ABC The Drum Unleashed

by Tom Switzer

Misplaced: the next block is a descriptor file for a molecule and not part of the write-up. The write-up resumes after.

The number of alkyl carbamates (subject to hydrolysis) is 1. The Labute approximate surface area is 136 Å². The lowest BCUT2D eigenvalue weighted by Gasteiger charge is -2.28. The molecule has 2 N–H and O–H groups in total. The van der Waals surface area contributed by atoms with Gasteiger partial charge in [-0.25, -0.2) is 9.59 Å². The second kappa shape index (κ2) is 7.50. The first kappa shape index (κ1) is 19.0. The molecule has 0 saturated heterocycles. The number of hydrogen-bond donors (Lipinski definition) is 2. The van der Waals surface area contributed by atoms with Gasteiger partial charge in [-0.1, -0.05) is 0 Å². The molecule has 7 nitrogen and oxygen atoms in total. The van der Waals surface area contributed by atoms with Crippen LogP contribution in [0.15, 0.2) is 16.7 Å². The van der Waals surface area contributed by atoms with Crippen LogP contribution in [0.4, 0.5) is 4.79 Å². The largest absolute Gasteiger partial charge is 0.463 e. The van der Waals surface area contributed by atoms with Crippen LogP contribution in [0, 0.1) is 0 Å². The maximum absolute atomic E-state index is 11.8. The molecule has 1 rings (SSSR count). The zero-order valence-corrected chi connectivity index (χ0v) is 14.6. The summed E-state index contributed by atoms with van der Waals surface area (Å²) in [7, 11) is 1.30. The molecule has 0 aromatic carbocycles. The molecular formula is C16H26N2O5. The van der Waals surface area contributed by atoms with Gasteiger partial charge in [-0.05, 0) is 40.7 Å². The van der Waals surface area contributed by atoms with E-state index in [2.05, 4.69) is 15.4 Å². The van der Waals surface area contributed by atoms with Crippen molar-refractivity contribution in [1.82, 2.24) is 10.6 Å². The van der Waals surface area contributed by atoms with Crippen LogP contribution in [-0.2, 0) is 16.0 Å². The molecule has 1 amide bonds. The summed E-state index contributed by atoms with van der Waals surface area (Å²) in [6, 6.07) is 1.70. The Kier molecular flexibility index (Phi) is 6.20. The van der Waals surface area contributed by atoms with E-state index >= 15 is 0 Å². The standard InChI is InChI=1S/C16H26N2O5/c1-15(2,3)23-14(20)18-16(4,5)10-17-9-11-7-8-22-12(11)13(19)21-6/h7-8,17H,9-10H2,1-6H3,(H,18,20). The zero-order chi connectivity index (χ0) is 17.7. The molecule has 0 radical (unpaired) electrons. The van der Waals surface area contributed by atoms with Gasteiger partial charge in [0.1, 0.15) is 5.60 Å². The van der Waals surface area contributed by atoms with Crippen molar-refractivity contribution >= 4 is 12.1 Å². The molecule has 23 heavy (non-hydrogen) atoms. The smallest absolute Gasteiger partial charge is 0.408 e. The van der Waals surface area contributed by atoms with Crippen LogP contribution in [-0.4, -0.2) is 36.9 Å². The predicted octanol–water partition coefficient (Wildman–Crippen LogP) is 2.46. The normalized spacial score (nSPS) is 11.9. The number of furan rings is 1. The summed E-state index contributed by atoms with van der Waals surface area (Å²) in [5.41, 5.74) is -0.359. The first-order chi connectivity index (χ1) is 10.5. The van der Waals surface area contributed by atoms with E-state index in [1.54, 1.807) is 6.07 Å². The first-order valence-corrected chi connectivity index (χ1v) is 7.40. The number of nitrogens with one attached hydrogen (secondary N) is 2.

Now the trumpet summons us again - to take action on climate change. BHP Billiton chief executive Marius Kloppers has garnered banner headlines and much praise for his call for the Gillard Government to impose a carbon tax before any global agreement. "We do believe that such a global initiative will eventually come and, when it does, Australia will need to have acted ahead of it to maintain its competitiveness," Kloppers told the Australian British Chamber of Commerce in Sydney yesterday. The problem, though, is that there is neither a domestic nor a global consensus on how to reduce greenhouse gas emissions. None whatsoever. Start with Australia. Tony Abbott's decision to oppose Kevin Rudd's Carbon Pollution Reduction Scheme forced Labor ministers into doing what they wanted to avoid: explain to the electorate how a costly and complicated cap-and-tax scheme affects ordinary people. By winning the argument that an emissions trading scheme would amount to economic pain for no environmental gain, Abbott pressured Labor into shelving its legislative centrepiece. The upshot is that the new Labor minority government would lack democratic legitimacy if it put a price on carbon this term - whether it's an ETS or a carbon tax. It would be akin to John Howard implementing WorkChoices without having campaigned on the issue in 2004. During the recent election campaign, Julia Gillard hardly even mentioned the subject. In a 5,500 word speech to launch the Labor campaign, for example, the Prime Minister dedicated 12 words to climate change. And notwithstanding the proposed citizens' assembly which has been subsequently dropped, she did not propose any real climate policy agenda. Hardly a top-order legislative priority. When asked whether Labor would support a carbon price in the next term, Treasurer Wayne Swan told The 7.30 Report: "We have made our position very clear. We have ruled it out. We have to go back to the community and work out a way in which we can put a cap on carbon pollution." Given those Labor focus group polling which encouraged party leaders and Sussex Street hard heads to shelve the unpopular ETS following the Copenhagen debacle, a community consensus seems a long way off. The Climate Institute polling that suggests Australians are panting for a carbon price is flawed. Indeed, it stretches credulity to expect that the many Australians mortgaged to the hilt are keen to pay twice as much for their electricity - especially when the rest of the world is refusing to decarbonise their economies. Which brings us to Kloppers' second argument: a global climate deal is inevitable, so it makes sense for Australia to price carbon as soon as possible. But the costly reality of the climate agenda has led to a change of heart among the political classes abroad. In North America, plans to implement cap and trade are either stalled in legislative limbo (Canada) or dead (US Congress). In the European Union, the ETS has been a victim of fraudulent traders and done little to curb emissions. The governments of China and India insist they won't join the West in what they see as an economic suicide pact. Which explains why Beijing's leaders, in Kevin Rudd's colourful language, "rat xxxxed" the Copenhagen talks last December. Moreover, the prospects for a legally binding treaty to replace the Kyoto protocol which expires in 2012 are virtually zero. Mexico City is bound to be another Copenhagen. In this environment, domestic plans to price carbon unilaterally would inflict collateral damage on the Australian economy: higher energy prices, lower growth and lost jobs to nations that won't conform to any post-Kyoto deal. Like many people in the business world, Kloppers places undue faith in the power of globalisation and international institutions. He insists a "global initiative will eventually come." But a cursory look at the international scene suggests he might be waiting a very long time. One of the consequences of living in an increasingly multi-polar world is that more states have effective veto power over collective action. Recall the collapse of the Doha round of trade talks two years ago. For the first time since World War II, an effort to liberalise global trade failed. Why? Not because the talks lacked support, but because Indian and Chinese politicians were afraid of antagonising their local interest groups, such as farmers. It's only one example of a new age of what The New York Times columnist David Brooks terms "globosclerosis" - an inability to solve problem after problem. What may make sense for a developed country in Europe does not work for a developing one in Asia eager to expand its economy and lift its people out of poverty. The point here is an old one about nation states having everlasting interests rather than eternal ideals. It's the language variously ascribed to Metternich, Palmerston or Kissinger, and the argument is a simple one: national interest beats global aspirations any time. Which is why Kloppers, like many climate activists, is naïve to think a genuinely global climate agreement is inevitable.